There is a very famous English proverb that is often thrown at us from all corners by avid believers of the theory of karma-“what goes around, comes around.” Without any ignominy I will accept that it all seemed bogus to me when I was in 9th standard. Too stereotypically-anger-envy- fueled remark that failed to ignite in me any sort of dread of what hid in the future. To me, people who were incapable of changing their circumstances often took shelter in the cozy arms of karma, who like a pretty nurse, ministered our wounded selves back to health, hopes of a better tomorrow reignited in us.
The purpose behind this article is to confess (I suck at building intense thrilling plots, so here we go) that I indeed have gone over to karma’s bandwagon.
Like I mentioned, I was a complete disbeliever in karma-you get what you give- theory. I vividly remember my 9th standard-the nightmare called boards was yet to strike my life. Since I did not have a license, my mode of conveyance to school was an auto (the fact that I had known how to drive since 6th standard scored no brownie points with my mother; no license, no activa! Mothers!). So yes, auto it was. Like all normal (read: mischievous, insolent, unfeeling little humans) students, my friends and I used to derive great pleasure in mocking others—NO, we weren’t mean, just a senseless bunch of kids.
Like multitudes of other doting parents who took up the great duty of dropping their dainty darlings to school (with a smile on their faces, I mean how?! Parents! ), there was a face among them I still haven’t forgotten. To many she was just another woman leaving her kids on the threshold of a different world; to me, she was unique. She was quite masculine; broad shoulders that ever drooped as if permanently burdened with some invisible pain. Black hair that used to be rigorously tied up in a bun. A serious countenance, a frown had made its dwelling on her face. She used to remind me of Hagrid, sans all the love and warmth. We all used to be intimidated by her. Her size made her quite hard to approach.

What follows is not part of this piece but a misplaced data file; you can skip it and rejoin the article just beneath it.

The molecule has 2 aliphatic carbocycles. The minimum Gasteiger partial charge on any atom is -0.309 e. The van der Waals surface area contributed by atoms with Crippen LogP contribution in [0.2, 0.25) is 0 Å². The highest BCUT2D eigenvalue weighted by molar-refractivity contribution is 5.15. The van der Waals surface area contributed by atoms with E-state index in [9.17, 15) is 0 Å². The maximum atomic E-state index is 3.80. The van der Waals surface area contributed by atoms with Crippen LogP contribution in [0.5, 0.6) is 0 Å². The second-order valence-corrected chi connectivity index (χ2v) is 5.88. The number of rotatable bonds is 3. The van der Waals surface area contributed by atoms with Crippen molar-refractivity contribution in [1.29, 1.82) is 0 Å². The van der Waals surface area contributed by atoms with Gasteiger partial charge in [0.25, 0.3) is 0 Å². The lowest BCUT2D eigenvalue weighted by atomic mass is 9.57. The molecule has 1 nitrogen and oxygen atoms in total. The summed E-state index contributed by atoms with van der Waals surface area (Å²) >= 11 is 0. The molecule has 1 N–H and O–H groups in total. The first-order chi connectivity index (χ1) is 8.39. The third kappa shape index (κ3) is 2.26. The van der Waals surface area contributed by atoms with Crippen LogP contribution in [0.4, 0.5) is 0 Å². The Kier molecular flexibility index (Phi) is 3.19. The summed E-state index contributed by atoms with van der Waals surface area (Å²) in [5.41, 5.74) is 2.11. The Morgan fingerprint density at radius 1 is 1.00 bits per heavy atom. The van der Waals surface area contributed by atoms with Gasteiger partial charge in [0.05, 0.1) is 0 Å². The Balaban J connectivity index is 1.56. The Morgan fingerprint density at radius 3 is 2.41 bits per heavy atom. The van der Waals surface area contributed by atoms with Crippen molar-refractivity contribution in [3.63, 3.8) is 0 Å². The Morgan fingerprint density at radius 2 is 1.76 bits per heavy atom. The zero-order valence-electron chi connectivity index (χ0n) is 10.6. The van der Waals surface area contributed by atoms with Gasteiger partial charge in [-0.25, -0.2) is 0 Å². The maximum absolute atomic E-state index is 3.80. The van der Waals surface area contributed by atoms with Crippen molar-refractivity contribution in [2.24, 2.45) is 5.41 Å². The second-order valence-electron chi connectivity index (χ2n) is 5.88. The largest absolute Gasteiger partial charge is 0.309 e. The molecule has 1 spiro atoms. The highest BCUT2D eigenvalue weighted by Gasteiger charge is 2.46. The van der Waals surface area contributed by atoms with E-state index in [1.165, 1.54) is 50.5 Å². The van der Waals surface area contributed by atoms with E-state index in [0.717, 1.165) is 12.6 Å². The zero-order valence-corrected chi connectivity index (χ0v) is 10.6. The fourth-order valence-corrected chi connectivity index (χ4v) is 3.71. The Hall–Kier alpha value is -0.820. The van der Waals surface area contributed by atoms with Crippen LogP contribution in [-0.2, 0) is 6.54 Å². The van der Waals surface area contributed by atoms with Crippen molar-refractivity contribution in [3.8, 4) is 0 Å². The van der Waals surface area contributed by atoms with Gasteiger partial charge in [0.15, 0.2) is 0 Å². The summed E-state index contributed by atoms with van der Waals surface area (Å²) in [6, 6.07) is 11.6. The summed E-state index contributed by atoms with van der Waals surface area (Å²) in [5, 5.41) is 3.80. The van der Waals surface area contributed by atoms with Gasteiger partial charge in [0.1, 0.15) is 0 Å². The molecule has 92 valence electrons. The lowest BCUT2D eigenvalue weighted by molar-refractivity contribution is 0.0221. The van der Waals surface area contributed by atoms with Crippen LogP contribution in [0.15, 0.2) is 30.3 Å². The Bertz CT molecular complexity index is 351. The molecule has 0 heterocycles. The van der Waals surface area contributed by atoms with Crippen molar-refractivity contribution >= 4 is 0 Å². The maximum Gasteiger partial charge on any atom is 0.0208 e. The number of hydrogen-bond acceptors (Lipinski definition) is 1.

Yet that isn’t what made her different.
While all women that made up the characters of my morning sceneries would get out of sedans or luxury cars that were either self driven or chauffeured, this one woman drove a MONSTER— QUALIS. The daddy among them all. Her height and personality only complemented the gigantic 4-wheeler. It must have been a great thing then, being capable of driving such a big car, especially one that was rarely associated to women. To us girls she was plainly one thing-a sore spectacle. She was on the receiving end (though she never knew; we were decent if nothing else) of a number of jibes and remarks. The sight was funny to us, seeing her heave her frame out of the car, followed by 4-5 toddlers, their bags in her hands as she led them towards the gate. The trips continued for the entire year until our eyes no longer searched for droopy shoulders and in spite of her largeness, she was inadvertently lost in the crowd and forgotten. The car however remained in my memory a little longer than her. It was so huge and manly. I can add adjectives galore to my feelings of having seen that monster on road, wondering why anyone chose to drive that monstrosity; if at all one could reach its accelerator. And I laughed a little more at the woman, somewhere commending her for her bravery to face ridicule each morning.
5 years down the line, today.
I am 5’1.
i drive a QUALIS.